Out-Law News 2 min. read
11 Feb 2014, 12:12 pm
The Government previously outlined its ambition to achieve BIM 'Level 2' for all central Government construction projects by 2016. However, 64% of the 70 construction experts across the infrastructure industry surveyed by Pinsent Masons said the target cannot be met.
A BIM system uses a computer generated model to collect and manage information about the design, construction and operation of a project centrally. It is especially useful where many parties, such as different sub-contractors, provide input on the same project. Any changes to the design of a project made during its construction are automatically applied to the model.
BIM is used to different levels of sophistication and 'Level 2' BIM is a term that broadly refers to a fully collaborative 3D environment where all project information, documents and data are electronic and whether software and interfaces allow for the management and integration of that material.
Almost all of the people Pinsent Masons surveyed (94%) said that clients and their construction team partners need to collaborate better on the use of BIM in projects. More than a quarter (27%) identified a lack of collaboration as the main barrier to their organisation meeting Level 2 BIM capability.
The types of contracts used within the construction industry, and the approaches taken to contracting, are not fit for purpose in a BIM-enabled world, 66% of respondents to the survey said. A similar proportion (69%) said existing contracts do not adequately address how collaboration can occur.
"This may not make pleasant reading for the publishers of standard form contracts, particularly the NEC and PPC2000 forms which are generally considered to be at the more collaborative end of the spectrum," infrastructure law and BIM expert Chris Hallam of Pinsent Masons said. "We believe this is evidence of an industry crying out for a different approach – for contractual arrangements that work in a collaborative environment."
"Many believe that the 'Alliancing' model – a 'no-fault' based procurement route where parties share in the success or failure of a project is where the industry should be heading. Indeed, several sectors – including rail and utilities – have embraced Alliancing, and we are starting to see other sectors dip their toes in the water," he said.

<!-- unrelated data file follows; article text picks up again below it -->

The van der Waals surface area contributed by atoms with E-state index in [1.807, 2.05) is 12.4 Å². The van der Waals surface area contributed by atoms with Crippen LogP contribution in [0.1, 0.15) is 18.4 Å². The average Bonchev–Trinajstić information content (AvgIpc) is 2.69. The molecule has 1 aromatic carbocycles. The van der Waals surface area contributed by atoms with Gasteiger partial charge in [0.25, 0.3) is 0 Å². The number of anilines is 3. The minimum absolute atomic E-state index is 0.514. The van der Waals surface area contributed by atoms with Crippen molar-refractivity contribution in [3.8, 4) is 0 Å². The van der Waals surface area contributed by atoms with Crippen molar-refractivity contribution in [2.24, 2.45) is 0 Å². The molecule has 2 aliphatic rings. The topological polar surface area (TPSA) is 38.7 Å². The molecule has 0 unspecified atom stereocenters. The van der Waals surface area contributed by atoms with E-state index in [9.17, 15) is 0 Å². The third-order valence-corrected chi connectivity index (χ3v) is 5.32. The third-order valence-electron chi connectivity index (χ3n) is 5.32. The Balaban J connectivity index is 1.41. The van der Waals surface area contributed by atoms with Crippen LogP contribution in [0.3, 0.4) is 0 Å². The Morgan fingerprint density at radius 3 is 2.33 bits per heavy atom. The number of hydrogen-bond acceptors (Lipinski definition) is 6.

"Technology is driving change in the way we communicate with and connect to each other. Across many sectors of the economy, for example manufacturing, retail and IT, it has created an environment in which widespread sharing of information and know-how is not only possible, but has become the norm. It could be that BIM and associated technological advances are fostering a more connected, communicative and joined-up approach. This could be a catalyst that finally drives the construction sector towards a truly collaborative way of working. If so, it is inevitable that forms of contract will need to change to accommodate new ways of working," Hallam added.
The biggest benefit to be gained from using BIM in construction projects is seen in the improvements in the design production process, according to the survey. Whilst 63% of respondents backed that view, 57% said that BIM can help users spot, and mitigate against, the problem of engineers working on separate aspects of a project looking to install parts of structures in the same physical space as well as identify health and safety issues.
The third most popularly identified benefit of using BIM is the greater clarity and transparency it offers to clients over construction projects, with 46% of respondents identifying this as a benefit.
"The benefits are clear and the construction industry acknowledges that it can achieve better efficiency and transparency on infrastructure projects," infrastructure law and BIM expert Martin Roberts of Pinsent Masons said.
"It is however inevitable that there will be some concern when adopting different approaches, particularly one which by necessity requires greater collaboration and connectivity between members of the construction team. But the potential benefits that can be gained from BIM should far outweigh the dangers, and in the round will probably operate to reduce the overall risk profile," he said.